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I had a great idea recently, and I hope that many of you will join me when you reach the end of this article.
For those of you who have been reading my articles for a while, you probably have noticed that I encourage gardeners to work with nature when growing plants. In natural areas, such as forests, prairies and all areas that are undisturbed and not maintained by humans (think fertilization, irrigation and pest control), the soil is full of microbes, called the soil food web, that support the plants.
A topic that has been gaining momentum over the past decade is soil health, because it is the key to producing healthy plants and protecting water quality. The definition of soil health, provided by the Natural Resources Conservation Service and the US Department of Agriculture, is “the continued capacity of soil to function as a vital living ecosystem that sustains plants, animals and humans.”
At the base of the vital living portion, the soil food web, are beneficial bacteria, saprophytic fungi and mycorrhizae.
Saprophytic fungi are necessary because they are the only microbes that can break down lignin, which is the wood in trees, shrubs and palms. Once the wood is broken down, bacteria move in to consume the smaller pieces, breaking down the remaining material.
For herbaceous plants and other non-woody plant material, only bacteria are needed to break them down. Mycorrhizae are unique because they form a symbiotic relationship with plant roots. Plants feed the mycorrhizae complex sugars with root exudates, and in return, the mycorrhizae gather nutrients for the plant.
The nutrient cycling provided by the soil food web supplies plants with various nutrients in small amounts, on a continual basis. Mycorrhizal fungi not only supply phosphorus and other nutrients to plants, but they can also move water from one area to another.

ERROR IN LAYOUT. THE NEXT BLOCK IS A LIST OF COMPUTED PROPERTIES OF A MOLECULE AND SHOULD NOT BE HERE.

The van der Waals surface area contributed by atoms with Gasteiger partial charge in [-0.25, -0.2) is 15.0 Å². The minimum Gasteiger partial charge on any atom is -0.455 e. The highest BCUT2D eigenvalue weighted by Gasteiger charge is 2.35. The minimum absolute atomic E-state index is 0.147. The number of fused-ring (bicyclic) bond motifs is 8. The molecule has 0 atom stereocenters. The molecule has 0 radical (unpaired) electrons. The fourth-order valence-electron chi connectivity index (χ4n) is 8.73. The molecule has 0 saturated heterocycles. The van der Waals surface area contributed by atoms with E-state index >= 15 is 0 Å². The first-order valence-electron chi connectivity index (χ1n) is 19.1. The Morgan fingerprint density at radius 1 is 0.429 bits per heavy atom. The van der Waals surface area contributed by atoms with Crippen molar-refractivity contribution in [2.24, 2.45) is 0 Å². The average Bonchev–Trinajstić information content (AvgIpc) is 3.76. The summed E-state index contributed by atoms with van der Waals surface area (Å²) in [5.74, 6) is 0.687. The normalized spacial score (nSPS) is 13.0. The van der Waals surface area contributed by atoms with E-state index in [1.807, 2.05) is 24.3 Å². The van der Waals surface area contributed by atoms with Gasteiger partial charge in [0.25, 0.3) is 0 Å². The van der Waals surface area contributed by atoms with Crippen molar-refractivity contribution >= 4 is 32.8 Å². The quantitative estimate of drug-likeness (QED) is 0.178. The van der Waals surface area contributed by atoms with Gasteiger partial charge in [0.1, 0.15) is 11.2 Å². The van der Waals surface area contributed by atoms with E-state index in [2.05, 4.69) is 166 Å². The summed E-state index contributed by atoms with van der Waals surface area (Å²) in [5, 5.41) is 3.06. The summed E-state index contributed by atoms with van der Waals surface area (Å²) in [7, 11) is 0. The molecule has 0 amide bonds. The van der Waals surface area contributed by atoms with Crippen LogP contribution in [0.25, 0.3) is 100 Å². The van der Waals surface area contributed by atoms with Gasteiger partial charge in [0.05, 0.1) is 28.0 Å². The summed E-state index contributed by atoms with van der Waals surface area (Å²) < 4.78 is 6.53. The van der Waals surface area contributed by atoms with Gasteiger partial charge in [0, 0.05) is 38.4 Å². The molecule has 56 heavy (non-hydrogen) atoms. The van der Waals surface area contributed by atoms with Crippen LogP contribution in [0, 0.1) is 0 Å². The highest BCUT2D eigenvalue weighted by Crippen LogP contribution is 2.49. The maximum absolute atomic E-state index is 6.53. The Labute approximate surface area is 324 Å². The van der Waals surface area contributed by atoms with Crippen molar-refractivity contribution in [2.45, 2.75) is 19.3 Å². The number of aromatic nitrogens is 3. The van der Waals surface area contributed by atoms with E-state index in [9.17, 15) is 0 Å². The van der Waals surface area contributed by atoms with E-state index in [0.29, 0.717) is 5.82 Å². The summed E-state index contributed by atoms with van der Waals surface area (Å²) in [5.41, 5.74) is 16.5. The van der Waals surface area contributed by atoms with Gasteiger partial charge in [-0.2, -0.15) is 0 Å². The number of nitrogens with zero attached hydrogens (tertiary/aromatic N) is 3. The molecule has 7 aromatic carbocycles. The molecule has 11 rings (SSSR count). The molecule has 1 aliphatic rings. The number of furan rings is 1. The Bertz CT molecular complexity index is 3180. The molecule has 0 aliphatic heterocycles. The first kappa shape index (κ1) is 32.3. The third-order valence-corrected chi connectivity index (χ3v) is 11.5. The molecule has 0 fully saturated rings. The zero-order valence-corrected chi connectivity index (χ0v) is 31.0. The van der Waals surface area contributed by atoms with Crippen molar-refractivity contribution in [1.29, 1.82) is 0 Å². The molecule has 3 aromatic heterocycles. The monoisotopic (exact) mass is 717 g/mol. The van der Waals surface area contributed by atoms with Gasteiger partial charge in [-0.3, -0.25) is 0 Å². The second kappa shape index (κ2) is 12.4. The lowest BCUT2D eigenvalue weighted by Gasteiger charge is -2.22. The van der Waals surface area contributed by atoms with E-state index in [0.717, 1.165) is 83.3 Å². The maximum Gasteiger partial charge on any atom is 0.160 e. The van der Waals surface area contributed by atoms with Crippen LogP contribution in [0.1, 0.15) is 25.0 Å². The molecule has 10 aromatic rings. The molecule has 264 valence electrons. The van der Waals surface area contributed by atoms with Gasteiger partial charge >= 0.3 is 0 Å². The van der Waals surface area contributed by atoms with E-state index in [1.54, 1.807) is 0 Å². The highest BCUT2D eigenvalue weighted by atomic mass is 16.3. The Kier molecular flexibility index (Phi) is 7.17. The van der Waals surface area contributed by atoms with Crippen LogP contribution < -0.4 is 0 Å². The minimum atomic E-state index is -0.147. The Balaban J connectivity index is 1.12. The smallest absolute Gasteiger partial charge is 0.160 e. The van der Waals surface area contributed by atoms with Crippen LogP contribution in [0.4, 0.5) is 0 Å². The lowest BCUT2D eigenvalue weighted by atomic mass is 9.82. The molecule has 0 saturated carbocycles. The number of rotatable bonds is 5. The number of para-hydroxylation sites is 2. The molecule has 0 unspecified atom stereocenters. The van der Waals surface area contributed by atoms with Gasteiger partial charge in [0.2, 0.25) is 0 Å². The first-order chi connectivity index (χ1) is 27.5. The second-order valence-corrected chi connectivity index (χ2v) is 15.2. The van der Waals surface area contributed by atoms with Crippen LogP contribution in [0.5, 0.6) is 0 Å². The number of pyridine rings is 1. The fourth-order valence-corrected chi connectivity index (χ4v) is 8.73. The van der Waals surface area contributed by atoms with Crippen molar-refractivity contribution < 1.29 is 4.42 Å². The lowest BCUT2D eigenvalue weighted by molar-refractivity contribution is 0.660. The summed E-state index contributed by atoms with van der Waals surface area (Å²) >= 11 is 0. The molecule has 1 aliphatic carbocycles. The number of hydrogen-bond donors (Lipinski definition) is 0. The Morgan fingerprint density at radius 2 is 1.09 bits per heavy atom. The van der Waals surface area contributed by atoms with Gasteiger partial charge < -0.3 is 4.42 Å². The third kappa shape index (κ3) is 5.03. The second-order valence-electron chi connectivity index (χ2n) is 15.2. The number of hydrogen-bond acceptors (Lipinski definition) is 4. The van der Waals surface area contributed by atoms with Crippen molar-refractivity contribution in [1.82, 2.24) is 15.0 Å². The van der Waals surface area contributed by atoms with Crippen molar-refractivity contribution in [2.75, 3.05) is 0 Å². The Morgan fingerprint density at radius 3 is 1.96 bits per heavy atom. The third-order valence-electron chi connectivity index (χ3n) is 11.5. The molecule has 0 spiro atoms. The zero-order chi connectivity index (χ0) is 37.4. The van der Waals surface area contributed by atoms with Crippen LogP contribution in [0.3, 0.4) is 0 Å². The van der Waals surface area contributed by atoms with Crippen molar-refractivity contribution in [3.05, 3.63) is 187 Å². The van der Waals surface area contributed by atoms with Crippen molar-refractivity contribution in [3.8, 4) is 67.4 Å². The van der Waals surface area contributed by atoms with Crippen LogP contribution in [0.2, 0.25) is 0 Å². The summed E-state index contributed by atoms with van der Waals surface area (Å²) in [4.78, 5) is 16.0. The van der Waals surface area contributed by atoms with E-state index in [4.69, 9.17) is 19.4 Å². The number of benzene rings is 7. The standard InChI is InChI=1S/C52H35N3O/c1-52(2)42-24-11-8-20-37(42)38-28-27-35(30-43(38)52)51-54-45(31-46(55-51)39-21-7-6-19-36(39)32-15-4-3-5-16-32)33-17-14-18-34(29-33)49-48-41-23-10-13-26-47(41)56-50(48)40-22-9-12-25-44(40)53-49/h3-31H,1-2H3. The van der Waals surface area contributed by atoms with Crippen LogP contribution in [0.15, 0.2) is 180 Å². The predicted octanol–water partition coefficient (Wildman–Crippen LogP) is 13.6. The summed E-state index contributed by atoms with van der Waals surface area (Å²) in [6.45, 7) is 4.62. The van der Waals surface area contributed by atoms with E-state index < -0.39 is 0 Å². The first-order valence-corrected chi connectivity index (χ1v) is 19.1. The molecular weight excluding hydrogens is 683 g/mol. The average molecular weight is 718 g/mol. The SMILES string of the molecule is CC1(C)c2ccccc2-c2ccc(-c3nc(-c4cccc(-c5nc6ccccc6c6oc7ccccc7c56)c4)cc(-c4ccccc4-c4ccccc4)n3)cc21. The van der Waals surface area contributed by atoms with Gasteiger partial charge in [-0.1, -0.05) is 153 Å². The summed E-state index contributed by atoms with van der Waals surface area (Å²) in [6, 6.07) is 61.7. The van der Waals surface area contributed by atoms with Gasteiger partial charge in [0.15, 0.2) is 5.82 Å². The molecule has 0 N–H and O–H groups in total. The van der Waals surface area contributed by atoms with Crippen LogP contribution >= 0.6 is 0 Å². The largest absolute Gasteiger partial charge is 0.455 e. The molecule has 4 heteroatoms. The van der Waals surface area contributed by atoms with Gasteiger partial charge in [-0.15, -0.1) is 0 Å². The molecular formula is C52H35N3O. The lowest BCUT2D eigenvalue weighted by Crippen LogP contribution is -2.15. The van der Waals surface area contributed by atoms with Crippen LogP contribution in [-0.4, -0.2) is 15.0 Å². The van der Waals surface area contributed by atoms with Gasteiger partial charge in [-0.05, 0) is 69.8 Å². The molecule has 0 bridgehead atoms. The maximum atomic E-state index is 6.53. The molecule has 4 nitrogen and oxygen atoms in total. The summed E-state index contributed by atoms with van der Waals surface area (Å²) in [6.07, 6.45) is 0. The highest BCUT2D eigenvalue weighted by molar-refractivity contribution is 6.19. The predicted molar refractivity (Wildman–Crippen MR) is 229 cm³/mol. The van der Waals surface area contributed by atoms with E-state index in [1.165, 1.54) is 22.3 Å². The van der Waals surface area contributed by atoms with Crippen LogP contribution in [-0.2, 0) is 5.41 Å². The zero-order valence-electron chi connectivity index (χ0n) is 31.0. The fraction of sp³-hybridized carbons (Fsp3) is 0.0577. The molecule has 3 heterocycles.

Many products are available to inoculate the soil, including organic fertilizers, granular products and liquid products. For everyone with a St. Augustine lawn, be sure to choose a product that contains the mycorrhizae Glomus intraradices, now called Rhizophagus irregularis, because research at the University of Florida discovered that it forms a symbiotic relationship with St. Augustinegrass.
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With the help of the mycorrhizae, your grass and other perennial plants will receive more phosphorus (that is already in the soil), other nutrients and water than their roots could possibly obtain on their own.
Trees are mycorrhizal dependent, so if you love your trees, inoculate their roots also.
For the soil to be a living ecosystem, it must contain a healthy and diverse microbial population.
Soil microbes have been called the “stomach” and “engine” of the soil, and without their presence, all organic matter amendments will eventually disappear. The soil food web creates organic matter, which increases both the nutrient-holding and water-holding capacity of the soil. These factors explain why healthy soils protect water quality.
In addition to increasing the soil organic matter content, eliminating the use of synthetic fertilizers, which are salts that are made to provide water-soluble nutrients for the roots of plants to easily absorb, you will also be eliminating the potential leaching of the pollutant’s nitrogen and phosphorus into the Indian River Lagoon or the St. Johns River.
Organic matter will also capture irrigation and rainfall, preventing it from passing through the soil, and storing it until the roots or mycorrhizae need it, reducing the need for supplemental irrigation.
Now back to the great idea that I mentioned earlier, which is the new Soil Guardian program.